* Venezuela vote stokes concerns over oil supply from country
* Oil markets tight on OPEC cuts, looming U.S. sanctions on Iran
* U.S., China appear to step back from brink of trade war
By Jessica Jaganathan
SINGAPORE, May 22 (Reuters) - Oil prices rose on Tuesday amid worries that Venezuela’s crude output could drop further following a disputed presidential election in the country and with potential sanctions on the OPEC-member.
Brent crude futures were at $79.37 per barrel at 0110 GMT, up 15 cents, from their last close. Brent broke through $80 for the first time since November 2014 last week.
U.S. West Texas Intermediate (WTI) crude futures were at $72.49 a barrel, up 25 cents from their previous settlement.
“The markets’ positive take on ‘no trade war’ and Venezuela’s political woes are driving oil prices higher,” said Stephen Innes, head of trading for Asia-Pacific at futures brokerage OANDA in Singapore.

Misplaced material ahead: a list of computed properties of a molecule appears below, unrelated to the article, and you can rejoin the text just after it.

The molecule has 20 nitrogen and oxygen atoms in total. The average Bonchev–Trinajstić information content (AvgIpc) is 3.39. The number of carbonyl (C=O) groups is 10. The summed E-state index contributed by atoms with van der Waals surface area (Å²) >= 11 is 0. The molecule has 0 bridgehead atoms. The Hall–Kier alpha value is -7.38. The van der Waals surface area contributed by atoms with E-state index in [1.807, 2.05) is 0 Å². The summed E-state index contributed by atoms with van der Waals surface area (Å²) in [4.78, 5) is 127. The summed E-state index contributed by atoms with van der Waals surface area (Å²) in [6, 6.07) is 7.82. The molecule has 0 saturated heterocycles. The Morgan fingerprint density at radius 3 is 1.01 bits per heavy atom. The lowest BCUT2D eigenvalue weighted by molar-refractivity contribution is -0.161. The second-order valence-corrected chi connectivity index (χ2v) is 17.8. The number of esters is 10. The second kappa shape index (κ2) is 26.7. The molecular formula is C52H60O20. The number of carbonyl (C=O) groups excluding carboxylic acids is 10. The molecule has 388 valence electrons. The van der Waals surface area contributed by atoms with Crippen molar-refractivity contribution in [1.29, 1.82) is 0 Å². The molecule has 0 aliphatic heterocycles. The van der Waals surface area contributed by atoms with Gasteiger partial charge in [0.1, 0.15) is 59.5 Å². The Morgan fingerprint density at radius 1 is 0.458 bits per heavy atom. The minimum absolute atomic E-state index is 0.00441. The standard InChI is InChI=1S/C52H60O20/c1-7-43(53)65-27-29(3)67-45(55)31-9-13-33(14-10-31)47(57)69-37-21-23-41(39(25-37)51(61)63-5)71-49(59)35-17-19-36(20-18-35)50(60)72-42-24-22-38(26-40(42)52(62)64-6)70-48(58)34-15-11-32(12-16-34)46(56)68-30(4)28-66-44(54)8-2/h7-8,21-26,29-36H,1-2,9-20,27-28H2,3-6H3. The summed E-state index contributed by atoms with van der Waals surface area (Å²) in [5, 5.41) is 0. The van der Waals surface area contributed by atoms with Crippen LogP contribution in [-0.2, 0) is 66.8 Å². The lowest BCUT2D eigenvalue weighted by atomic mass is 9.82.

Venezuela’s socialist President Nicolas Maduro faced widespread international condemnation on Monday after his re-election in a weekend vote his critics denounced as a farce cementing autocracy in the crisis-stricken oil producer.
The United States is actively considering oil sanctions on Venezuela, where output has dropped by a third in two years to its lowest in decades.
“Tightening the economic screws will severely cripple ... Venezuela’s ability to export while making it virtually impossible for the country to acquire dollars,” said Innes.
Meanwhile, Washington and Beijing both claimed victory on Monday as the world’s two largest economies stepped back from the brink of a global trade war and agreed to hold further talks to boost U.S. exports to China.
Elsewhere, concerns that looming U.S. sanctions on Iran will curb that country’s crude exports have also been boosting oil prices in recent weeks.
OANDA’s Innes said that and the impact of output curbs led by the Organization of the Petroleum Exporting Countries had created “ultra-tight” supply conditions, with any signs of supply disruption sending prices sharply higher.
“Supply-side dynamics are apparently in the driver’s seat, suggesting prices should push higher near-term,” he said.
Reporting by Jessica Jaganathan Editing by Joseph Radford